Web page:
The best Italian restaurants on Long Island

Long Island has no shortage of Italian restaurants. Whether you’re craving classic lasagna or more nuanced regional specialties, here are the standout eateries to consider.

18 Bay (23 N. Ferry Rd., Shelter Island): How seriously do Adam Kopels and Elizabeth Ronzetti take farm-to-table cooking? Seriously enough that in 2011, they moved their six-year-old Nassau County restaurant to Shelter Island so their tables would be closer to the farms. The couple’s daily commute starts by gathering a haul of fish from Southold Fish Market, poultry at Feisty Acres, also in Southold, produce from a wide variety of North Fork farms—and, once they disembark the ferry, from Sylvester Manor, just down the road from the restaurant. With virtually no other help in the kitchen, they create a four-course meal ($125) that changes every week but always includes four antipasti, a handmade pasta, choice of main and dessert. This restaurant’s menu doesn’t necessarily “read” Italian, but in its respect for seasonal ingredients and refusal to veer into fussiness, it captures the soul of Italian cuisine. More info: 631-749-0053, 18bayrestaurant.com

Cafe Testarossa (499 Jericho Tpke., Syosset): Still going strong at 33 years old, Billy Sansone’s modern Italian is the very model of a chef-driven restaurant. Where other trattorias of its era are gone, Sansone’s has evolved: Gone is the pizza topped with salmon, roasted peppers and mozzarella; the tagliatelle with Gorgonzola and grilled chicken. Sansone still cooks every day, and his dishes evince an appreciation for the forthrightness and seasonality that are the mark of Italian cuisine. Milky burrata is offset by arugula and crostini smeared with Sicilian-pistachio pesto; paccheri (big, Neapolitan rigatoni) are veiled with braised pork shank, cannellini beans and tomato ragu. No surprise that after three decades, Sansone has assembled a crack team of servers and bartenders, the latter are affable companions for a solo meal at the bar. More info: 516-364-8877, cafetestarossa.com

Franina (58 Jericho Tpke., Syosset): Franina has been a mainstay of Long Island’s Italian fine dining scene since 1980, an elegant spot where you might glimpse other Italian restaurateurs dining on a Sunday afternoon. Chef-owner Franco Zitoli and his family maintain a magnetic, timeless oasis where tradition blends with imaginative preparations of fish and produce at the height of the season — think sautéed fennel and apple gratin over a Berkshire pork chop, orecchiette in a fresh eggplant-and-tomato sauce and showered with ricotta salata, or frutti de mare threaded with lobster. Seafood dishes are consistent showstoppers, from delicate Dover sole meunière to a curl of grilled octopus over white beans. On cooler nights, gossip at the bar with a martini or settle into one of the Tuscan dining rooms for wild-boar sausage with cherry peppers and polenta or classic pappardelle Bolognese. Franina is most definitely a place to consider splurging on wine — there’s a small army of Barolos in the wine cellar — and dessert, whether cloudlike zabaglione with berries or panna cotta with raspberry sauce. You will never feel hurried here. More info: 516-496-9770, franina.com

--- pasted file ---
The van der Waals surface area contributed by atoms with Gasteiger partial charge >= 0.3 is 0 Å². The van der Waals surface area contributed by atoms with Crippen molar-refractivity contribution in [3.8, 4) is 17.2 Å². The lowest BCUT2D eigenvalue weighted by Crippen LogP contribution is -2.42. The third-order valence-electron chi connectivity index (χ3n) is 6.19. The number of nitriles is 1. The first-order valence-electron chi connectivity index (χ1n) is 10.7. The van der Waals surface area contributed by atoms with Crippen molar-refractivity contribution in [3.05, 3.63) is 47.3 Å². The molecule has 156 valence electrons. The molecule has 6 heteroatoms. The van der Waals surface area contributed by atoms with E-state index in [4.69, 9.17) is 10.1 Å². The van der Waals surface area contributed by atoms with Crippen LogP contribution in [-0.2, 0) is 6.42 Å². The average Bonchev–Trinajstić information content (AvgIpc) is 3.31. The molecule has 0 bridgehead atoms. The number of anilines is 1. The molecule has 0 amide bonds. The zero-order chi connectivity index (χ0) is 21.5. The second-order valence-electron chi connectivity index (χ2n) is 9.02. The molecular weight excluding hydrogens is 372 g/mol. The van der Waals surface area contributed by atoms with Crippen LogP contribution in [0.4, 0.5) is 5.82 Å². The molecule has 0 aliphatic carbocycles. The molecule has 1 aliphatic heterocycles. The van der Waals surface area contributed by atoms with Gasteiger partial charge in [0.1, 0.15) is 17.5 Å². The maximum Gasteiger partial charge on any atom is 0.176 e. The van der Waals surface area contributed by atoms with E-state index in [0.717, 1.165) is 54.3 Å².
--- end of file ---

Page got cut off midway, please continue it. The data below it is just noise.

Grotta di Fuoco (960 W. Beech St., Long Beach): In the six years since Andrew Allotti opened this subterranean “cave of fire,” it has evolved from ambitious and promising to one of Long Island’s most assured and dependable Italian restaurants. Once you get past a trio of Parms served with a side of rigatoni, the menu veers sharply away from the cuisine of Southern Italians in America and back to their roots in Naples, Sicily and other regions of the “Mezzogiorno” whose cooking relies not on tomato sauce and mozzarella but vibrates with lemon, chilies, capers, bottarga (dried mullet roe) and lots of fresh, seasonal vegetables. Much of the pasta, from spaghetti alla chittara to twirls of bellflower-shaped campanelle, is homemade; beans show up underneath grilled calamari or supporting a dish of monkfish and fat shrimp. Pizzas, baked in a wood-burning oven, are stellar. More info: 516-544-2400, grottalbny.com

King Umberto (1343 Hempstead Tpke., Elmont): Elmont’s bastion of Italian American cuisine has been serving pizza, pasta and Parms of the highest caliber since 1976, first at a modest pizzeria and now in a sprawling establishment that also encompasses a fine-dining restaurant furnished in old-fashioned white-tableclothed splendor. There is little more to say about the Italian-American classics here than that they are prepared as they ought to be — the calamari delicate and crisp, the baked clams plump and savory, the eggplant tender under its mantle of bright marinara and pillow-soft mozzarella. Ditto the veal Francese and penne alla vodka. Further off the beaten path are mellow braised tripe and “fire in the hole” sausages and peppers. The house specialty, fried capellini balls, is one Long Island’s best starters. Excellent service is equaled by the wine deep wine cellar. More info: 516-352-3232, kingumberto.com

Luigi Q (400 B S. Oyster Bay Rd., Hicksville): Three years after a fire closed the place down, Luigi Quarta’s singular Italian ristorante returned this year in fine form, with many of the same precepts in place: No kids, no shorts or sweatpants (don’t even ask) and no takeout. Once you pass the initial vibe check, you’ll be seated in a modern dining room of white tablecloths, red leather accents and a backlit bar. An unhurried phalanx of regal gentlemen will attend to your table in languid circuits. Chef Jorge Gonzalez still exemplifies a cool control over the nightly specials, and first-timers can trust him implicitly, whether with vodka-doused oysters set alight tableside, seared diver scallops with a fan of Parmesan, a sublime, creamy rigatoni Bolognese or a tomahawk veal chop served Milanese-style. A gossamer Napoleon signals the evening has drawn to a close—that is, if Luigi himself doesn’t offer you a digestif. More info: 516-932-7450, luigiq.com

Mangia Bene (14 S. Park Ave., Rockville Centre): Maurizio Vendittelli has spent a lifetime in Italian restaurants, working his way up from busser at Cafe Donatello in Plainview to general manager at Il Bacco in Little Neck. Here he’s finally in a position to Do It His Way. Executive chef John Di Lemme, a pasta savant who cooked at Lupa and Del Posto in Manhattan, turns out toothsome homemade varieties such as garganelli with Sicilian eggplant and ricotta, bucatini bound by an eggy, creamless carbonara and strozzapreti bathed in a verdant pesto along with cubes of potato and lengths of green beans—a Genovese preparation rarely seen on these shores. There are neo-Neapolitan pizzas (don’t miss the Calabrese with crumbled sausage and hot chilies) and a raft of crowd-pleasers that split the difference between the Italian food you find in Italy and the Italian food you find on Long Island: rice balls and baked clams, Caesar salad and fried calamari, a pork chop stuffed with Fontina and speck, and shrimp scampi on a bed of spinach. The restaurant has a large back patio for most-of-the-year dining. More info: mangiabenervc.com